Since 67% of Americans have no estate plan, inheritance litigation is common among families of deceased individuals. In many cases, people will also contest a will or estate plans on other grounds like fairness and intention. This article will discuss inheritance disputes, litigation related to estates, and determine why it happens. Read on to learn how inheritance law works and how to get the assets you’re due.
Defining Inheritance Litigation
An Inheritance dispute happens when an heir or beneficiary takes legal action against someone standing in the way of obtaining their inheritance. The defendant may be a third party set to inherit instead of the plaintiff. It may also be an executor or administrator of an estate.
Inheritance litigation is also called probate litigation.
After the death of a loved one, it’s challenging to determine what inheritance each person is entitled to. This is especially true if there was no proper estate plan in place.
However, wills are also contestable, even if the will outlines what each person should receive. Heirs may contest a will to challenge the validity of a deceased individual’s will on the grounds of a lack of testamentary formalities. They also may do so if the decedent was subject to undue influence or lacked the capacity to make informed decisions.
The bottom line is that there are many possible reasons for inheritance litigation.
Why Does Inheritance Litigation Happen?
Probate and asset distribution take place at emotionally-charged times. Everyone involved is grieving the loss of a loved one. As a result, distributing money and property is stressful and challenging.
In many cases, inheritance litigation occurs between family members who haven’t interacted in years. They often also don’t have great relationships with each other.
This discord makes the entire process more difficult.
If someone dies without a will, it’s easy to anticipate inheritance litigation. However, the process is also typical for those with unnatural estate plans.
For example, estate plans that treat siblings unequally often are contested. If the deceased left their estate to someone outside the family while shirking blood relatives, this is also a likely cause for inheritance litigation. Relatives and family members can expect to be beneficiaries.
In some situations, inheritance litigation happens between families that simply don’t get along well. For example, descendants may argue that one favored beneficiary was left too many assets while others were left very little. In most cases, a descendant can explain why the will looks as it does, but others in the family will disagree with this explanation.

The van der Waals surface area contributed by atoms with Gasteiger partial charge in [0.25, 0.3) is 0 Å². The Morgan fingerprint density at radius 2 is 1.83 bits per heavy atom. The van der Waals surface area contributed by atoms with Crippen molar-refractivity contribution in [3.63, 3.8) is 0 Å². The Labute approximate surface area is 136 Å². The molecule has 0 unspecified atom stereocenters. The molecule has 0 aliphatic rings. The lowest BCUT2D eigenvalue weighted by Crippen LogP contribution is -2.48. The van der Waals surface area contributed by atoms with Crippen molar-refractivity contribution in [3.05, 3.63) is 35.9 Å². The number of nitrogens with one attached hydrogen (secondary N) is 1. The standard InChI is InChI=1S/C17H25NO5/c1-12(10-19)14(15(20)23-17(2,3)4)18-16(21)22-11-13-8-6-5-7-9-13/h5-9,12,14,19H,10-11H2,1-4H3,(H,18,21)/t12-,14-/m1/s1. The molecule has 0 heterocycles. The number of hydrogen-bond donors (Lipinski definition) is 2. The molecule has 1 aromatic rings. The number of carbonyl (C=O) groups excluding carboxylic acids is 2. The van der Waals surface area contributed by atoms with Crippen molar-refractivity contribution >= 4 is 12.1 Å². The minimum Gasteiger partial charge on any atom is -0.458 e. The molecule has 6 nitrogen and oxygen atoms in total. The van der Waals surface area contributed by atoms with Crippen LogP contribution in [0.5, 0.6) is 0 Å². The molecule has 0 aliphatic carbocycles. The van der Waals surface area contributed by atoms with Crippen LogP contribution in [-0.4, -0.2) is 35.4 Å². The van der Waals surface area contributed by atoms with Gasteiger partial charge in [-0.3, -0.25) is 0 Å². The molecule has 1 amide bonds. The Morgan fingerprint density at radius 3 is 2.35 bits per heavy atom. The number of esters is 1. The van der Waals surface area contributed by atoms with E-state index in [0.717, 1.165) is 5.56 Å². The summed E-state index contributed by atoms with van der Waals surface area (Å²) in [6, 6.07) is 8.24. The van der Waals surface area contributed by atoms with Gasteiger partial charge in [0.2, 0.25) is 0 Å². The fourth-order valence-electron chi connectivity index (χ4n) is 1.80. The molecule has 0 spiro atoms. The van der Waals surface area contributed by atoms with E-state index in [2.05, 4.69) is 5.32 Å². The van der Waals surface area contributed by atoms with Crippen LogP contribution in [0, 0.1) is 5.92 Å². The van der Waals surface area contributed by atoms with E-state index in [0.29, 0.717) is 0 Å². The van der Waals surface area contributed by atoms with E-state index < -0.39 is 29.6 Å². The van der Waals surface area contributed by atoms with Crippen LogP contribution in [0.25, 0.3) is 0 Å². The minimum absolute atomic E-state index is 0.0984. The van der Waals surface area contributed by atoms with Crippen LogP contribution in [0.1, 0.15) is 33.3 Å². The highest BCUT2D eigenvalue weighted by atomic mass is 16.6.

Commonly, this comes in the form of siblings arguing that a favored party has received more real estate or financial assets than the other, less-favored sibling. Children of different marriages may also fight. Children from a first marriage also may clash with a second spouse over who should get more assets.
Who Has a Valid Case?
You likely have a valid inheritance dispute case if you have standing to pursue litigation options. This standing comes when the litigation outcome will personally impact you. You must be the one who will receive assets if you win.
Generally, those with valid inheritance disputes are relatives of the decedent. They are most commonly children, spouses, and disabled dependents.
However, it would be best to consider whether there is an explanation for being left out of the will, whether you’re a blood relative or not. This is not to say you do not have grounds for will contest.
Leaving you out of the will would make sense if you had no contact with the decedent for a few years. The same applies to those with bad relationships with their lost relative. If you’re well off while others in the family are impoverished, courts may also view this as a reason to leave you off the will.
You must talk with an inheritance lawyer to know whether litigation is an option for your dispute. Top-notch legal professionals will help you with probate procedures with assertive representation and the compassion needed to deal with complicated family politics.
How to Open a Probate Litigation Case
If you feel you aren’t getting the assets you’re owed, you can open an inheritance litigation case with your lawyer. Your attorney will initially explain the law and ask questions about your situation.
At that point, they will begin negotiating with the attorneys of your family members. This process usually involves talking with the will’s executor or the third party distributing the assets.
Your lawyer will aim to get you a fair cut of the assets. This may include real estate, financial assets like bank accounts, investments like stocks and bonds, intellectual property, automobiles, expensive jewelry, digital currency, and more.
Throughout the negotiation process, your lawyer will keep you informed of proceedings. They will also help you communicate with difficult family members in probate court.
Note that litigation usually takes about six to twelve months for simple estates. So there is no short route to getting the assets you’re due. However, if you stand to gain money, valuable assets, or personal property with sentimental value, it’s worth it.
Begin the Legal Litigation Process
Inheritance law is multifaceted, but an attorney can help ensure you receive your due assets. In addition, to evaluate if you have grounds for litigation, talking with a lawyer can help you determine the next steps.
Boyer Law Firm is committed to helping you determine what assets you’re entitled to. We can also will help you contest a will, communicate with difficult family members, and understand your rights. Contact us to schedule a consultation ASAP.